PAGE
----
Despite Egypt’s support for the death penalty, they do have their restrictions on the conditions for when and how it can take place. According to the Penal Code, executions may not be administered on official holidays, including religious holidays of the convict’s faith. Although this has not been followed through entirely, the convict’s family is only allowed to visit them the day before they are executed. In addition, the Egyptian government is responsible to pay the expenses for the burial, unless the family has other wishes, and the burial must not have a ceremony.

After reading countless of stories about executions in Egypt and various countries, I am more aware and driven to continue to spread awareness on this issue. More than 160 countries have abolished the death penalty or refuse to practice it, but the fight to end it worldwide is not done yet. Whether it is administered for cultural, religious, or traditional reasons, the death penalty is a human rights violation that should not be tolerated.

 “The death penalty has no place in the 21st century,” stated on the United nations Human Rights Office of the High Commissioner website.

Egypt’s use of the death penalty doesn’t seem to have an end date in the near future unless the international community proceeds with the fight for its abolishment. The Advocates for Human Rights continues to work at putting a stop to this human rights violation through their international advocacy as a steering committee member of the World Coalition Against the Death Penalty, as a chair of the World Day Against the Death penalty, and through their submissions to the United Nations human rights bodies. Regardless of if it’s China, Iraq, Iran, Egypt, or any of the other countries that continue to practice such torturous methods, the death penalty should not be administered and should cease to exist worldwide.

Celine Ammash is a rising University of Minnesota senior majoring in Global Studies.  She was a spring 2019 intern with The Advocates’ International Justice Program through the University’s Human Rights Internship class.

 

Death Penalty Moratorium Brings California Closer to International Human Rights Norms

CA death chamber
Photo: Office of the Governor of California  https://www.sfgate.com/bayarea/article/Striking-photos-show-San-Quentin-execution-13686251.php#photo-17066014

In March 2019, California Governor Gavin Newsom announced the state’s moratorium on the death penalty. His executive order gave the more than 700 inmates on death row reprieve from future execution (although they are still under sentence of death), closed the execution chamber in San Quentin Prison, and withdrew California’s lethal injection protocol. Governor Newsom’s order is a strong stance against the death penalty in California and the United States. The moratorium in my home state of California coincided with my internship here at The Advocates, where I have both worked on and learned about issues globally and domestically related to the death penalty.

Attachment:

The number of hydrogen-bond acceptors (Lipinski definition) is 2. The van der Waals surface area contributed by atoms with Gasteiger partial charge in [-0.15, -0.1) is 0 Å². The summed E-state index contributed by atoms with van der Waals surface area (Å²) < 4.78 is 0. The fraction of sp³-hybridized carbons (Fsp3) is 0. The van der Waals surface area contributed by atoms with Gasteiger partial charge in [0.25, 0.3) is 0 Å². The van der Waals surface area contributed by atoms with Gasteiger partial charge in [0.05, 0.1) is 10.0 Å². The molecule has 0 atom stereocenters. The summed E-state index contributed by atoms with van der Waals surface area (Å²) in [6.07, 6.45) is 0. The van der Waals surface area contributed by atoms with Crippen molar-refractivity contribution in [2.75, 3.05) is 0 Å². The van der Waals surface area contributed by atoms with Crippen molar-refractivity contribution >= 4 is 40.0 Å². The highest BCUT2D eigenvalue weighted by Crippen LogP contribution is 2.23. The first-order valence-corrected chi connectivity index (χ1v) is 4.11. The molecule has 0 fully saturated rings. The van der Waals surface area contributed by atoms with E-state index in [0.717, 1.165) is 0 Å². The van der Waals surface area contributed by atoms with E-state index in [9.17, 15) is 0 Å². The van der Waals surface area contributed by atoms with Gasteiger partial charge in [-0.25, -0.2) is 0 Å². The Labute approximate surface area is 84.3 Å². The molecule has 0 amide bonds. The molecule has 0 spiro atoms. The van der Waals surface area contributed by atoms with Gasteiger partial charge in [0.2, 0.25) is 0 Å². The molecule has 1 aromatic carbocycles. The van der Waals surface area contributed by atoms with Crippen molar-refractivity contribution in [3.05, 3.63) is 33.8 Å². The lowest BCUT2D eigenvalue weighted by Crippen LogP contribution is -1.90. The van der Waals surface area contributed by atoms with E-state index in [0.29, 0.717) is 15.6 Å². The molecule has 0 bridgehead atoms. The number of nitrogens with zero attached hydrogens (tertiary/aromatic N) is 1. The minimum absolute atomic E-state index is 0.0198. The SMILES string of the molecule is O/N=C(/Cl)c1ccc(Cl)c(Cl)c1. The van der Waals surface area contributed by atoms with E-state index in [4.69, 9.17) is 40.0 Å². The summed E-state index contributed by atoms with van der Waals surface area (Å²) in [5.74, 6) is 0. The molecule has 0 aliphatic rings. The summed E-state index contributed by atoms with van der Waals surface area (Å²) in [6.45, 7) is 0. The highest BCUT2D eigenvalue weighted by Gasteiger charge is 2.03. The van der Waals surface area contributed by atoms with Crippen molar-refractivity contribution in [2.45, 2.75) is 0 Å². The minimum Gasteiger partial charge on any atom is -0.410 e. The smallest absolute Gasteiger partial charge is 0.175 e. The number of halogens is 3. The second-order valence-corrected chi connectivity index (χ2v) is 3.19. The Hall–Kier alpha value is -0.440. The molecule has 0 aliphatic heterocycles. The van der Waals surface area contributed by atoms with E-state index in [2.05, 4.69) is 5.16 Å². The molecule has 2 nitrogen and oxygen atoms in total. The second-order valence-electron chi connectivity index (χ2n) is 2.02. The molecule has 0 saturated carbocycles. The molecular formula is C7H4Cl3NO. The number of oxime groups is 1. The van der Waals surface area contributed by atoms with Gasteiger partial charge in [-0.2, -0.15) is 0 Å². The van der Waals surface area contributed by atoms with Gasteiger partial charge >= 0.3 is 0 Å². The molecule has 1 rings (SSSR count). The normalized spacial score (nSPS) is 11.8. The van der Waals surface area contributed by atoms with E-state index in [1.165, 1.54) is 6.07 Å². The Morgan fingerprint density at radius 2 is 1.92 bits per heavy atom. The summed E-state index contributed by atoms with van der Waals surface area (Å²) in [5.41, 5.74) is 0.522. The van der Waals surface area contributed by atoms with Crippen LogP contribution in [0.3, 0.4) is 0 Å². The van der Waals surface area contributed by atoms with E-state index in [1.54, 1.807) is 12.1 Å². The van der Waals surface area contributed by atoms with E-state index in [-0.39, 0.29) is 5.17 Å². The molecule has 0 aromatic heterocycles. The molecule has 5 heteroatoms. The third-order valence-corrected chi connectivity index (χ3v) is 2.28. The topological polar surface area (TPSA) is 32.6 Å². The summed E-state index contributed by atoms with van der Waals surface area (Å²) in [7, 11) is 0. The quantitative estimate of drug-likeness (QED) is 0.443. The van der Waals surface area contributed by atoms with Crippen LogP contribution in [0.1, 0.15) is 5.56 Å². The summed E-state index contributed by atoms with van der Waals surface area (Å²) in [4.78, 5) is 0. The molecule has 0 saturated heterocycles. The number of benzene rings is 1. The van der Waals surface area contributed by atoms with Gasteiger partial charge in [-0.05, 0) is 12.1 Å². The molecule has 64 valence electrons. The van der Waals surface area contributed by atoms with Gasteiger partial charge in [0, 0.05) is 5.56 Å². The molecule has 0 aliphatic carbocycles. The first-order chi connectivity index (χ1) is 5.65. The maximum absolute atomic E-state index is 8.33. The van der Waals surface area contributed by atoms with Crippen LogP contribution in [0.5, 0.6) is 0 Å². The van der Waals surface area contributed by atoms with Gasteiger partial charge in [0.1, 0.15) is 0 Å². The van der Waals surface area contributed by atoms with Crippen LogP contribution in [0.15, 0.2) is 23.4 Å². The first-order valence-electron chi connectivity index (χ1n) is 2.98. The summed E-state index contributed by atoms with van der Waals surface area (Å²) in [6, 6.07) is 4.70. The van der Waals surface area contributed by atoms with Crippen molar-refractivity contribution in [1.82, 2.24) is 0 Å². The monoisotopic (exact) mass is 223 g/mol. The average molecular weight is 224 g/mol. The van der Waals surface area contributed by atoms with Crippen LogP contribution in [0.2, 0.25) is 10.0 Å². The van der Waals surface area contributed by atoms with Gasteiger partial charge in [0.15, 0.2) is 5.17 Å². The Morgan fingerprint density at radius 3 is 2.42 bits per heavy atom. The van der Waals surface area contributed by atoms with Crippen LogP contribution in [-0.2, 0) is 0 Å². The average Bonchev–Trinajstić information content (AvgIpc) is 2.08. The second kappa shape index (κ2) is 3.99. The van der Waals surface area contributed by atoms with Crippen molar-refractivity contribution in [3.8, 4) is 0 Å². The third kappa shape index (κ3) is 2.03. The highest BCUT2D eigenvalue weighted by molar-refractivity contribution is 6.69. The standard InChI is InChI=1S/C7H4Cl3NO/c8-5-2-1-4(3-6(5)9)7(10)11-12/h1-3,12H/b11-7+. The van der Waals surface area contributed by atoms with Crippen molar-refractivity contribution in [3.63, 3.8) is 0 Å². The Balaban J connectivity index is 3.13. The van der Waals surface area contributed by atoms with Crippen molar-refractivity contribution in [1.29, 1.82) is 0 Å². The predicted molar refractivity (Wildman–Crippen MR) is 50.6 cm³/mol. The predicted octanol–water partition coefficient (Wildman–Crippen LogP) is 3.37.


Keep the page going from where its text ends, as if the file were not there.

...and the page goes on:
The United States’ use of the death penalty and the conditions on death row are gross violations of global human rights norms. As of 2013, there were 3,000 prisoners on death row across 35 states . In Texas, inmates on death row are held in solitary confinement and spend all but 1-2 hours a day in isolation. When they receive visitors they are barred from having physical contact, including with their children Across the country, 93% of states with the death penalty lock up death row inmates for 22 or more hours a day and 67% of states mandate no-contact visitation for death row inmates. Additionally, 62% of states do not offer religious services to death row inmates. This practice violates the Constitution’s First Amendment, the Religious Freedom Restoration Act (for federal and DC prisons), the Religious Land Use and Institutionalized Persons Act, as well as the International Covenant on Civil and Political Rights

Being held in solitary confinement, sometimes for decades, has disastrous impacts on the mental health of death row inmates. Craig Haney, a psychologist at University of California Santa Cruz, conducted a 2003 study of inmates in solitary confinement. He found that two-thirds of inmates talked to themselves and nearly half had “perception disorders, hallucinations, or suicidal thoughts” and Stuart Grassian, who interviewed hundreds of inmates in solitary confinement, found that one-third developed severe mental illness. It is not an exaggeration to say that the treatment of death row inmates in solitary confinement amounts to torture. Techniques of social isolation of detainees in Iraq and Afghanistan were some of the most common of the United States’ so-called “enhanced interrogation” techniques. The United Nations Human Rights Council’s Special Rapporteur on Torture, Nils Melzer, has argued these interrogation methods amount to torture.